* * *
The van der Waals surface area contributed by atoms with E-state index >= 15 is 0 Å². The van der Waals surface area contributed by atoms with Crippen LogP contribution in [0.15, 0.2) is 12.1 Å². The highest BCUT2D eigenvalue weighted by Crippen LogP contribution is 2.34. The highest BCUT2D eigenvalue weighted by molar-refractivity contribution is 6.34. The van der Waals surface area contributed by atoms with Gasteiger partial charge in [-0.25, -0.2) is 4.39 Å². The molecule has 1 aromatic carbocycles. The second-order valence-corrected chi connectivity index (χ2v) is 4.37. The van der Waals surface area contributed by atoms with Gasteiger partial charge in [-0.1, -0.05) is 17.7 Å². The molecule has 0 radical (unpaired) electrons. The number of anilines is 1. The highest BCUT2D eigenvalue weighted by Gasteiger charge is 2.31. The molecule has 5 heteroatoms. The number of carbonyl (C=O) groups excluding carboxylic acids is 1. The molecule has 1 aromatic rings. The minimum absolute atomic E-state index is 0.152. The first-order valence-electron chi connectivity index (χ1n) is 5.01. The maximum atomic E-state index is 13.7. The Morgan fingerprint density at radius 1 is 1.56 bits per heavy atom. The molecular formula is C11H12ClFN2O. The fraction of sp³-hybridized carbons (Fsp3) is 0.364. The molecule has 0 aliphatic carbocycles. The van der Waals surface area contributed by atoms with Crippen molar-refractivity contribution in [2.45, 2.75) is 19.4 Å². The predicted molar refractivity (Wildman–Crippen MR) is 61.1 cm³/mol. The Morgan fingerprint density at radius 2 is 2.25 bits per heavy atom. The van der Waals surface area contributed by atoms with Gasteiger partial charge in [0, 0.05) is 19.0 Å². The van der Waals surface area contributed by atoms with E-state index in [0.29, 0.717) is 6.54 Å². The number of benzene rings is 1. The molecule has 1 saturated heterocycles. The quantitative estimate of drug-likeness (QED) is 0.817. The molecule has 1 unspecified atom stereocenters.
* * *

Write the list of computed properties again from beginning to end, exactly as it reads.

The van der Waals surface area contributed by atoms with E-state index >= 15 is 0 Å². The van der Waals surface area contributed by atoms with Crippen LogP contribution in [0.15, 0.2) is 12.1 Å². The highest BCUT2D eigenvalue weighted by Crippen LogP contribution is 2.34. The highest BCUT2D eigenvalue weighted by molar-refractivity contribution is 6.34. The van der Waals surface area contributed by atoms with Gasteiger partial charge in [-0.25, -0.2) is 4.39 Å². The molecule has 1 aromatic carbocycles. The second-order valence-corrected chi connectivity index (χ2v) is 4.37. The van der Waals surface area contributed by atoms with Gasteiger partial charge in [-0.1, -0.05) is 17.7 Å². The molecule has 0 radical (unpaired) electrons. The number of anilines is 1. The highest BCUT2D eigenvalue weighted by Gasteiger charge is 2.31. The molecule has 5 heteroatoms. The number of carbonyl (C=O) groups excluding carboxylic acids is 1. The molecule has 1 aromatic rings. The minimum absolute atomic E-state index is 0.152. The first-order valence-electron chi connectivity index (χ1n) is 5.01. The maximum atomic E-state index is 13.7. The Morgan fingerprint density at radius 1 is 1.56 bits per heavy atom. The molecular formula is C11H12ClFN2O. The fraction of sp³-hybridized carbons (Fsp3) is 0.364. The molecule has 0 aliphatic carbocycles. The van der Waals surface area contributed by atoms with Crippen molar-refractivity contribution in [2.45, 2.75) is 19.4 Å². The predicted molar refractivity (Wildman–Crippen MR) is 61.1 cm³/mol. The Morgan fingerprint density at radius 2 is 2.25 bits per heavy atom. The van der Waals surface area contributed by atoms with Gasteiger partial charge in [0, 0.05) is 19.0 Å². The van der Waals surface area contributed by atoms with E-state index in [0.29, 0.717) is 6.54 Å². The number of benzene rings is 1. The molecule has 1 saturated heterocycles. The quantitative estimate of drug-likeness (QED) is 0.817. The molecule has 1 unspecified atom stereocenters.